US ratchets up the pressure on Iran

LOOKING FOR SUPPORT: The US' top diplomat is in the UK seeking help in isolating Iran over its nuclear program, after Russia took Tehran's side in the dispute


Mon, Oct 17, 2005 - Page 1

US Secretary of State Condoleezza Rice turned up the heat on Iran over its nuclear ambitions after a bruising trip to Russia and ahead of a meeting yesterday with key ally British Prime Minister Tony Blair.

Rice, who arrived in London on Saturday, also warned Tehran against stoking the insurgency in neighboring Iraq after Britain alleged that recent attacks on troops there may be linked to Iran and the militant group Hezbollah.

In its defense, Iran's envoy to Britain rejected Washington's belief that the Islamic republic sought to develop nuclear weapons and insisted it needed nuclear energy to replace oil stocks when they run out. Ambassador Seyed Mohammed Hossein Adeli also denied that his country was involved in Iraq's insurgency.

Rice said Iran must resume negotiations with the EU on finding an acceptable solution to the nuclear issue.

In an interview with the BBC, she said referral to the UN Security Council was on the cards "when the diplomacy has run its course."

"The Iranians need to go back to the negotiating table," said Rice.

Talks with the so-called EU-3 -- Britain, France and Germany -- broke down in August. At that time, Iran ended a freeze on fuel cycle work by resuming uranium conversion -- a precursor to potentially dual-use enrichment work.

"They need to come to a conclusion that will allow them, if they wish [for] civil nuclear energy, to do that without raising concerns in the international community," Washington's top diplomat said.

Iran also said yesterday that it wanted to return to nuclear negotiations with the EU, but gave no ground on the EU's key demand that it halt all nuclear fuel processing before talks can resume.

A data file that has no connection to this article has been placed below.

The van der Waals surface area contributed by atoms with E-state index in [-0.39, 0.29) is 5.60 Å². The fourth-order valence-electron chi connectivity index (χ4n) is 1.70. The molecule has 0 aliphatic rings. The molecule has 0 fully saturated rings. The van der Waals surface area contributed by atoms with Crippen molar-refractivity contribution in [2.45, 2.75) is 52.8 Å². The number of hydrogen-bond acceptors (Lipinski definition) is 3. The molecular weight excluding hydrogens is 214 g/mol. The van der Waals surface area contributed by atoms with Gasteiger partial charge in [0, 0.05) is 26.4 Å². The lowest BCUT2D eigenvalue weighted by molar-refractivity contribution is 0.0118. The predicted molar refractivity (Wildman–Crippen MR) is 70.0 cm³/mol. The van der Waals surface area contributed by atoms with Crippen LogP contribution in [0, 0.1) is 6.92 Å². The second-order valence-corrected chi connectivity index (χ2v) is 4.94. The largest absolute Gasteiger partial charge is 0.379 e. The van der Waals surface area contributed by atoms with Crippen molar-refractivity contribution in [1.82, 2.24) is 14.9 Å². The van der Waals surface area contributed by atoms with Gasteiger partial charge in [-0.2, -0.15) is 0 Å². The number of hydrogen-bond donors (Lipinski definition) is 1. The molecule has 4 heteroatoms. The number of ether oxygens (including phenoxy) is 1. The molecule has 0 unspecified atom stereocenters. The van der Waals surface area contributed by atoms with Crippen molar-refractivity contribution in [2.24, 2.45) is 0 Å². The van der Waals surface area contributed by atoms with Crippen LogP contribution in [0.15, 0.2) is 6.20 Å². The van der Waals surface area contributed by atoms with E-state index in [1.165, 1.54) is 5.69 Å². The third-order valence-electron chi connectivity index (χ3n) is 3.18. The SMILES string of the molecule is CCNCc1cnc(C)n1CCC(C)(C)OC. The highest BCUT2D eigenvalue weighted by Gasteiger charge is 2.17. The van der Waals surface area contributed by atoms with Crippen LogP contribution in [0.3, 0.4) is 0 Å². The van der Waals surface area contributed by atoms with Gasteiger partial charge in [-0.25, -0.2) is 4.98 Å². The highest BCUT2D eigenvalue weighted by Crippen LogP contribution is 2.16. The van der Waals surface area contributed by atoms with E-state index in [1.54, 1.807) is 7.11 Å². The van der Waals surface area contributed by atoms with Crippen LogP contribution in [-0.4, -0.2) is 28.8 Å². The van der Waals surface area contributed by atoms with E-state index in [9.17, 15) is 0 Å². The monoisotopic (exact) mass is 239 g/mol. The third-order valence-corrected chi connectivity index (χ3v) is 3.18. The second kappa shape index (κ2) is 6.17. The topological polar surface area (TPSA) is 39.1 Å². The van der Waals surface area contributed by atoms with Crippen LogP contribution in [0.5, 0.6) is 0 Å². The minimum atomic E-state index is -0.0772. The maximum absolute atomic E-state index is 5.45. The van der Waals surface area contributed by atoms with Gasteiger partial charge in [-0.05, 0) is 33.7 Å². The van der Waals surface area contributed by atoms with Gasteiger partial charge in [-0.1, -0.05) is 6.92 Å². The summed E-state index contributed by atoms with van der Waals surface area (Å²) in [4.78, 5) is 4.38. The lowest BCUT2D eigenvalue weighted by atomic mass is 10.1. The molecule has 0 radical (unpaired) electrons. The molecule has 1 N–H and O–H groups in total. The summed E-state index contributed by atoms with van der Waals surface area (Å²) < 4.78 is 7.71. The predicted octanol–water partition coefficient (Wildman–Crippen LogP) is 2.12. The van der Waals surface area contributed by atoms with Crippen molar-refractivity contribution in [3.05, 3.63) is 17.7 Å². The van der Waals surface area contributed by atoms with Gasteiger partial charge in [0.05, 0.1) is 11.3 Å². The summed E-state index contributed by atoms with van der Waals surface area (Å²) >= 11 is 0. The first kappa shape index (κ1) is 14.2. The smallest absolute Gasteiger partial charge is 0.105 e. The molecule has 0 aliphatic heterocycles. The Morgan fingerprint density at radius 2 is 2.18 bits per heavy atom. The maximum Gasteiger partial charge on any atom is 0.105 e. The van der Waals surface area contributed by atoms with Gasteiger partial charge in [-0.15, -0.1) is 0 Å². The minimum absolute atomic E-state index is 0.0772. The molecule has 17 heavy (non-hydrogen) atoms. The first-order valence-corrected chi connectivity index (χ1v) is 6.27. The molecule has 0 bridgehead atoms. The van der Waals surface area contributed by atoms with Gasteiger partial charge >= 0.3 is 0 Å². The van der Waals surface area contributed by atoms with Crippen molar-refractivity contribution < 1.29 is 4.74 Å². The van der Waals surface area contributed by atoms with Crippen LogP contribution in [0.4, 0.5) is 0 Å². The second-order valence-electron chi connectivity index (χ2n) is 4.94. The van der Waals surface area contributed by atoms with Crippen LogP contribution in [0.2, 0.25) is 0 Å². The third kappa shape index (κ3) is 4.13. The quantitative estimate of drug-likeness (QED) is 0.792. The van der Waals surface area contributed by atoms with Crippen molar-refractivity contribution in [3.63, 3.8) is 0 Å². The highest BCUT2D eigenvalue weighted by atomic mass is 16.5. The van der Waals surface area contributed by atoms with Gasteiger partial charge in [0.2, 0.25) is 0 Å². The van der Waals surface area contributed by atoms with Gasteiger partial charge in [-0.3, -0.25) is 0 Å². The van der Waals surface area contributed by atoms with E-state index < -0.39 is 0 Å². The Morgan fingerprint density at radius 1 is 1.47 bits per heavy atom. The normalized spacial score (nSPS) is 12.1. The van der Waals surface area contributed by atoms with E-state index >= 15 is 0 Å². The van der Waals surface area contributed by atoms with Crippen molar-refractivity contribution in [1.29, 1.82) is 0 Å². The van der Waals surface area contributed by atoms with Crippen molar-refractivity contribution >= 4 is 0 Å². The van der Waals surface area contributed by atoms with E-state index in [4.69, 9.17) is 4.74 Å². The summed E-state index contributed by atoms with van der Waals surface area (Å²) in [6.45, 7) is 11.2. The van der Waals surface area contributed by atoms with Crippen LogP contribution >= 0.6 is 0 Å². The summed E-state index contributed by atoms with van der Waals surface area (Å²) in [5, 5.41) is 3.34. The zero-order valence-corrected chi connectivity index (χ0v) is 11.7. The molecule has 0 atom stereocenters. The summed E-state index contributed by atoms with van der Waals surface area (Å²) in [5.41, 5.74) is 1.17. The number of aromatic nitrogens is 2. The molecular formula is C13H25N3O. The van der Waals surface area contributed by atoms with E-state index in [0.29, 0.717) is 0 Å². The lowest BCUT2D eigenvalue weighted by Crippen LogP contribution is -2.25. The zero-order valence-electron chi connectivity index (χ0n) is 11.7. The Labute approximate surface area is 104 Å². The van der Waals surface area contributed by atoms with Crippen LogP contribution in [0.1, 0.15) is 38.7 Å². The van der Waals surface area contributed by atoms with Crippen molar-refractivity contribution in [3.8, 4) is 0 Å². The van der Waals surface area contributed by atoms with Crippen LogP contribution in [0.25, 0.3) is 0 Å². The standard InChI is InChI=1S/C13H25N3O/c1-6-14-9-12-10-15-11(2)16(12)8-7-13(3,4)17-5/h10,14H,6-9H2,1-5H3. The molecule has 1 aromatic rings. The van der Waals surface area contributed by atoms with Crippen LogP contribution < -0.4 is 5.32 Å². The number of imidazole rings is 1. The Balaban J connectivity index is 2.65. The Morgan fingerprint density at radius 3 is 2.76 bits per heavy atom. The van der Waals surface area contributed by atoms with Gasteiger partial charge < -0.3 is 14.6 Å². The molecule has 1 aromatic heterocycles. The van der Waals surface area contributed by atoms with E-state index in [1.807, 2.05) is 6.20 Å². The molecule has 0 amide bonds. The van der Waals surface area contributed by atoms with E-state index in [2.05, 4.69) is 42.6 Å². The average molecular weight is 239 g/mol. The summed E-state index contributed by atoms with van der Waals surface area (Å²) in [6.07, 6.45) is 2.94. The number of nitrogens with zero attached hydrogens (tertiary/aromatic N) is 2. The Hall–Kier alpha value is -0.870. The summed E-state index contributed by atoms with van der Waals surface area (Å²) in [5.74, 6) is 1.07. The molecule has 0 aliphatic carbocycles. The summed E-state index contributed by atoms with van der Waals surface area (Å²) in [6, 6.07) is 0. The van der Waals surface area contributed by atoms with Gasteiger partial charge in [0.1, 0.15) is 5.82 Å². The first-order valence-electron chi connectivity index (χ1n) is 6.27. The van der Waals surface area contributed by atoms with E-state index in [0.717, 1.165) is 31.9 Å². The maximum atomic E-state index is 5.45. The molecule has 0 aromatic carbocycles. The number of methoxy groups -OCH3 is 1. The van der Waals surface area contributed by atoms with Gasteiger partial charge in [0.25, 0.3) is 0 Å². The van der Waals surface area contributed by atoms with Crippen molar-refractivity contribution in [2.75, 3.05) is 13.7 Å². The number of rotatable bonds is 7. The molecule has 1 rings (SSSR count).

Foreign Ministry spokesman Hamid Reza Asefi accused the US of upping the pressure on IAEA board members to refer Iran to the Council.

"America and Rice are pressuring other countries to vote against Iran, but we hope those countries act independently," Asefi said.

"The Council cannot be used as a Sword of Damocles against Iran. We cannot be threatened by referral," he said.

The US and the EU-3 have been lobbying members of the International Atomic Energy Agency (IAEA), the UN's nuclear watchdog, to refer Iran to the UN Security Council over its nuclear activities.

The agency's governing council is due to meet again on Nov. 24, but Rice avoided setting this date as a deadline for a decision.

"The Security Council option is there, at a time of our choosing," she said.

However, not all IAEA mem-bers back the move.

Russia rallied behind Iran when Rice paid a brief visit to Moscow to meet Foreign Minister Sergei Lavrov and President Vladimir Putin earlier Saturday following a whirlwind tour of Central Asia and a trip to Paris.